moving crude by rail in Kazakhstan
February 23, 2015 – Transporting crude oil from Kazakhstan's giant Tengiz Field is a massive undertaking. While the Caspian Pipeline Consortium (CPC) is the major transporter of Tengiz crude, Chevron's affiliate Tengizchevroil (TCO) runs a vital alternative route to market: the TCO railroad -- one of the world's largest, if not the largest, private shortline railroads.
A snowstorm in 2012 was one of the worst in the nation's history, yet the TCO railroad's main line was closed for just 12 hours before resuming service.
Since TCO assumed ownership of the railroad in 1995, it has shipped more than 61.7 million metric tons of crude (492.4 million barrels of oil equivalent), using 1,026,824 railcars, from Tengiz to ports on the Black Sea. A familiar sight in the area of West Kazakhstan extending from the Tengiz Field, the railroad has 180 miles (290 km) of track, including 60 miles (96 km) of mainline track and 120 miles (194 km) of yard and mainline side tracks. This number will increase by more than nine miles (15 km) when track is added in 2015.
"Tengiz is a very remote location," says Ted Proctor, TCO's supervisor for rail transport. "And rail is one of the prime modes of transportation to maintain base business supplies in all weather."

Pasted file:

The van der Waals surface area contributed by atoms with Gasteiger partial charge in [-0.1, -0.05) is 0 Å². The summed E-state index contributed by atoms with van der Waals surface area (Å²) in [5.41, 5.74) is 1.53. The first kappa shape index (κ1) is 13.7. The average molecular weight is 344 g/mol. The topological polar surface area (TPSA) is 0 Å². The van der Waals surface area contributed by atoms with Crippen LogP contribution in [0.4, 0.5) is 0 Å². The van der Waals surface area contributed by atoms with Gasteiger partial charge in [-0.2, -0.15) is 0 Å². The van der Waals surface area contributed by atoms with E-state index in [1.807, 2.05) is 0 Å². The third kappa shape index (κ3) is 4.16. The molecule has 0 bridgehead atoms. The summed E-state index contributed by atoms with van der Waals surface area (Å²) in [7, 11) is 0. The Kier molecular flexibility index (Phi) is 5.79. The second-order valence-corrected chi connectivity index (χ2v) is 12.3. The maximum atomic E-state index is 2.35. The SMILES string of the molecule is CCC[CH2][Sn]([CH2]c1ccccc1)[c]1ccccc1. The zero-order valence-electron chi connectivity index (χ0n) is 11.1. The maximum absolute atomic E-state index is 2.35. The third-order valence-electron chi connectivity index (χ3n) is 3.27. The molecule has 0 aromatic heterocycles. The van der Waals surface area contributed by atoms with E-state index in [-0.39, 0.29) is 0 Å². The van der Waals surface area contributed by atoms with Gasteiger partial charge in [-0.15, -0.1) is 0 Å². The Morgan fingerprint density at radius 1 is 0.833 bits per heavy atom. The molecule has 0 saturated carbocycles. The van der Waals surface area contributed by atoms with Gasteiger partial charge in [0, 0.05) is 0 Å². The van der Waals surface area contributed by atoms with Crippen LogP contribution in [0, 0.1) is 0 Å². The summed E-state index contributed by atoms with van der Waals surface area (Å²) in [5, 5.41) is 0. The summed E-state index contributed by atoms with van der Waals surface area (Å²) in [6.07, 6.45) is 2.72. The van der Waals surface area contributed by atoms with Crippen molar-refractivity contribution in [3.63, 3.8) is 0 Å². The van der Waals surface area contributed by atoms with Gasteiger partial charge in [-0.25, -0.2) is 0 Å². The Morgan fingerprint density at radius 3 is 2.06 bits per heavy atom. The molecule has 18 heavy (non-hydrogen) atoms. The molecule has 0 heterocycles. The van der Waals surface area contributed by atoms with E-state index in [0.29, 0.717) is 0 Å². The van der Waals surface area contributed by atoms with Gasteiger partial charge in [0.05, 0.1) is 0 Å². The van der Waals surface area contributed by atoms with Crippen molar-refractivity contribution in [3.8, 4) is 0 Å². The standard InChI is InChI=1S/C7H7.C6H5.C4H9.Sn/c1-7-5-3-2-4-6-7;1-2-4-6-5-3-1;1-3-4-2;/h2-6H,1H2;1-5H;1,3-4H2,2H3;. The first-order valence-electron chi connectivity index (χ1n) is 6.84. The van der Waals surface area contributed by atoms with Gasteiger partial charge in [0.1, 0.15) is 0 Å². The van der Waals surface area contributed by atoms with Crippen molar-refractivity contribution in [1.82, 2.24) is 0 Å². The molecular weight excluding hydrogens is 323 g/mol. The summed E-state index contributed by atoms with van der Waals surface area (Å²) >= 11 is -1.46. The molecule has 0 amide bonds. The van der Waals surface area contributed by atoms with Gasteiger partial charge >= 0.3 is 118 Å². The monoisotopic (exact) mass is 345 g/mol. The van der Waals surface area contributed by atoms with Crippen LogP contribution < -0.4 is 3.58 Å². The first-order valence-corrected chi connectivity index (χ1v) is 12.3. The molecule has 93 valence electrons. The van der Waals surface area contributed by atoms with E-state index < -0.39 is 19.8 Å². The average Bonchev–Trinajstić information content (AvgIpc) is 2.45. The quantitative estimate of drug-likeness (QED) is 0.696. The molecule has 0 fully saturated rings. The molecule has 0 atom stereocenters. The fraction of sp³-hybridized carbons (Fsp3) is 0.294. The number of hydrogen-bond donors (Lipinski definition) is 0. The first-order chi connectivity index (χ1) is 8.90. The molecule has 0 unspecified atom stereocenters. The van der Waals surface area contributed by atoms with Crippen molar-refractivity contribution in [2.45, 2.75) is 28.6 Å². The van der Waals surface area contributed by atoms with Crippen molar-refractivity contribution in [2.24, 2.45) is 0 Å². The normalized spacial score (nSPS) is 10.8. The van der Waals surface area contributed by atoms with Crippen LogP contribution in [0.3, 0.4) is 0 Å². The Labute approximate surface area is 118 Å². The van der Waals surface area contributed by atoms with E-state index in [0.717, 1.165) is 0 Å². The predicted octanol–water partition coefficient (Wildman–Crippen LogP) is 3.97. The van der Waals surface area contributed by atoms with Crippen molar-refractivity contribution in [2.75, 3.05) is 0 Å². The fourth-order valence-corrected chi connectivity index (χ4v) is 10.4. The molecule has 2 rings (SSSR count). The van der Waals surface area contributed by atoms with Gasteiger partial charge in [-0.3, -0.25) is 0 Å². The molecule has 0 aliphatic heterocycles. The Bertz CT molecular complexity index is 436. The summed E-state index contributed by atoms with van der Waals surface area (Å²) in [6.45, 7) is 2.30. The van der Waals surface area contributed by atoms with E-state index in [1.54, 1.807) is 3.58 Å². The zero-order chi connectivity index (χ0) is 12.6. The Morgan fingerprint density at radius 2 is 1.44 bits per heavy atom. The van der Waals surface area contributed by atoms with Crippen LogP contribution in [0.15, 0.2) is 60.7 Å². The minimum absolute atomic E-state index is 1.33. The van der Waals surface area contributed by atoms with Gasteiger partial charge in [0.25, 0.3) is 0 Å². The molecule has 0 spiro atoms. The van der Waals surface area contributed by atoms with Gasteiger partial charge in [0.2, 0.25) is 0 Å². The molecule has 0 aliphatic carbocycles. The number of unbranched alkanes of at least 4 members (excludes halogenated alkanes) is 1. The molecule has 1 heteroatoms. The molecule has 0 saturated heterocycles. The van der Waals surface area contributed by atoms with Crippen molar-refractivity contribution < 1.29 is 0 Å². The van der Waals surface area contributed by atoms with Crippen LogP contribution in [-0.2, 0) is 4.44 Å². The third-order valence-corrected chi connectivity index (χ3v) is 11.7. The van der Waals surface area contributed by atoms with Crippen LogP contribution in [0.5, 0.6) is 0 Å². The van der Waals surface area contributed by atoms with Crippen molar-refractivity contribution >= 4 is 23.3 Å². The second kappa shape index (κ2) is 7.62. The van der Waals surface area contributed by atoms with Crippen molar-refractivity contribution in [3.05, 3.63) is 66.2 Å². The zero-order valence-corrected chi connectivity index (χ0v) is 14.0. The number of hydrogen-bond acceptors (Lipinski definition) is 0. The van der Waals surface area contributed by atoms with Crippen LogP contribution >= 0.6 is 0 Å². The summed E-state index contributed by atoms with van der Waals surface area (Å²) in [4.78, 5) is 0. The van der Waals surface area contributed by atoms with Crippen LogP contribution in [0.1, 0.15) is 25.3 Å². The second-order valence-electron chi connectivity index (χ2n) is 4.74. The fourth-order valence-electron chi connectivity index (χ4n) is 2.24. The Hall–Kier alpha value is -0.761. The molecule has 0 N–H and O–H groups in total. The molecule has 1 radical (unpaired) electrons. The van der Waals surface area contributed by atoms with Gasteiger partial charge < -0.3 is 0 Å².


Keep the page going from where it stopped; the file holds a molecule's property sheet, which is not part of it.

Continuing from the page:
Though pipeline operations may be affected by bad weather, planned and unplanned maintenance events, or other circumstances that restrict the flow into the CPC system, the train travels on unimpeded, delivering not only crude oil but also sulfur, propane and butane.
Of the six locomotives that were part of the agreement, two required major overhauls before they could ultimately be placed into service. The other four were not accepted due to their extremely poor physical condition. Additional work was also performed on the railroad-related facilities and structures.
TCO upgraded the railroad system, adhering to the best industry practices of both the Republic of Kazakhstan and U.S. railway systems. The overriding goal was to meet all of Kazakhstan's rules and regulations, as set forth by the Ministry of Transportation and Communications as well as TCO's safety guidelines.
Rail traffic was light in the early years, consisting mainly of small shipments of liquefied petroleum gas (LPG) and liquid sulfur. Traffic picked up substantially as TCO made improvements to its equipment and systems. TCO currently operates 30 locomotives.
Published: February 2015